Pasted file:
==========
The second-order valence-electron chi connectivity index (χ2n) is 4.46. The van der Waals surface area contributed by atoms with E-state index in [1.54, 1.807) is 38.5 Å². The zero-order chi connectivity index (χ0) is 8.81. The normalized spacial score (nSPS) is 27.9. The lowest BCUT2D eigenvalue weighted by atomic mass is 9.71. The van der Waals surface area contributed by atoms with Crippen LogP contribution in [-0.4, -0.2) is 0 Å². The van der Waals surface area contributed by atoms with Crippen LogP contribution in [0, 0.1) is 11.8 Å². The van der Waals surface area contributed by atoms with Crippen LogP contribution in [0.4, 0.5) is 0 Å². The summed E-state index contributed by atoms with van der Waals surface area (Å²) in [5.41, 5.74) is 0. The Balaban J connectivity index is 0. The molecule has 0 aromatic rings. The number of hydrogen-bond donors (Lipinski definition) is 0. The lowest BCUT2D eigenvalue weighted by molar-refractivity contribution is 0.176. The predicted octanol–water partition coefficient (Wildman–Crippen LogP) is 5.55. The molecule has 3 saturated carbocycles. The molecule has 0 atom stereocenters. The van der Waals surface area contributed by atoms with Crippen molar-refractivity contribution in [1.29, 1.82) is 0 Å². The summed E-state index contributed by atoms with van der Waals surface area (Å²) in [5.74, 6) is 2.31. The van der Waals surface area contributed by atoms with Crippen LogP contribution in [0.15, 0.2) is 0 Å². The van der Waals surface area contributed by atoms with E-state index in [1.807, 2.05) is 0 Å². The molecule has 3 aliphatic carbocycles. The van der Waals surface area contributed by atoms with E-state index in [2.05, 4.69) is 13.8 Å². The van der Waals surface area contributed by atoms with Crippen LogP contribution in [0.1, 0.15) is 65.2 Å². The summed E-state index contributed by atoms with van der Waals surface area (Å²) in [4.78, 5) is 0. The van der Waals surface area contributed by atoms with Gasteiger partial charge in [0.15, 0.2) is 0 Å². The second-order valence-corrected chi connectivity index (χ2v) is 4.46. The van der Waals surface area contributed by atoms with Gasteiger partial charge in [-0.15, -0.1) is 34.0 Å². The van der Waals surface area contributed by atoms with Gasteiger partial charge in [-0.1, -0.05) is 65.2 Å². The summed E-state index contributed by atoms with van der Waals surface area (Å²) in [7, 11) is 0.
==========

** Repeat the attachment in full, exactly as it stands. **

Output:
The second-order valence-electron chi connectivity index (χ2n) is 4.46. The van der Waals surface area contributed by atoms with E-state index in [1.54, 1.807) is 38.5 Å². The zero-order chi connectivity index (χ0) is 8.81. The normalized spacial score (nSPS) is 27.9. The lowest BCUT2D eigenvalue weighted by atomic mass is 9.71. The van der Waals surface area contributed by atoms with Crippen LogP contribution in [-0.4, -0.2) is 0 Å². The van der Waals surface area contributed by atoms with Crippen LogP contribution in [0, 0.1) is 11.8 Å². The van der Waals surface area contributed by atoms with Crippen LogP contribution in [0.4, 0.5) is 0 Å². The summed E-state index contributed by atoms with van der Waals surface area (Å²) in [5.41, 5.74) is 0. The Balaban J connectivity index is 0. The molecule has 0 aromatic rings. The number of hydrogen-bond donors (Lipinski definition) is 0. The lowest BCUT2D eigenvalue weighted by molar-refractivity contribution is 0.176. The predicted octanol–water partition coefficient (Wildman–Crippen LogP) is 5.55. The molecule has 3 saturated carbocycles. The molecule has 0 atom stereocenters. The van der Waals surface area contributed by atoms with Crippen molar-refractivity contribution in [1.29, 1.82) is 0 Å². The summed E-state index contributed by atoms with van der Waals surface area (Å²) in [5.74, 6) is 2.31. The van der Waals surface area contributed by atoms with Crippen LogP contribution in [0.15, 0.2) is 0 Å². The van der Waals surface area contributed by atoms with E-state index in [1.807, 2.05) is 0 Å². The molecule has 3 aliphatic carbocycles. The van der Waals surface area contributed by atoms with E-state index in [2.05, 4.69) is 13.8 Å². The van der Waals surface area contributed by atoms with Crippen LogP contribution in [0.1, 0.15) is 65.2 Å². The summed E-state index contributed by atoms with van der Waals surface area (Å²) in [4.78, 5) is 0. The van der Waals surface area contributed by atoms with Gasteiger partial charge in [0.15, 0.2) is 0 Å². The second-order valence-corrected chi connectivity index (χ2v) is 4.46. The van der Waals surface area contributed by atoms with Gasteiger partial charge in [-0.15, -0.1) is 34.0 Å². The van der Waals surface area contributed by atoms with Gasteiger partial charge in [-0.1, -0.05) is 65.2 Å². The summed E-state index contributed by atoms with van der Waals surface area (Å²) in [7, 11) is 0.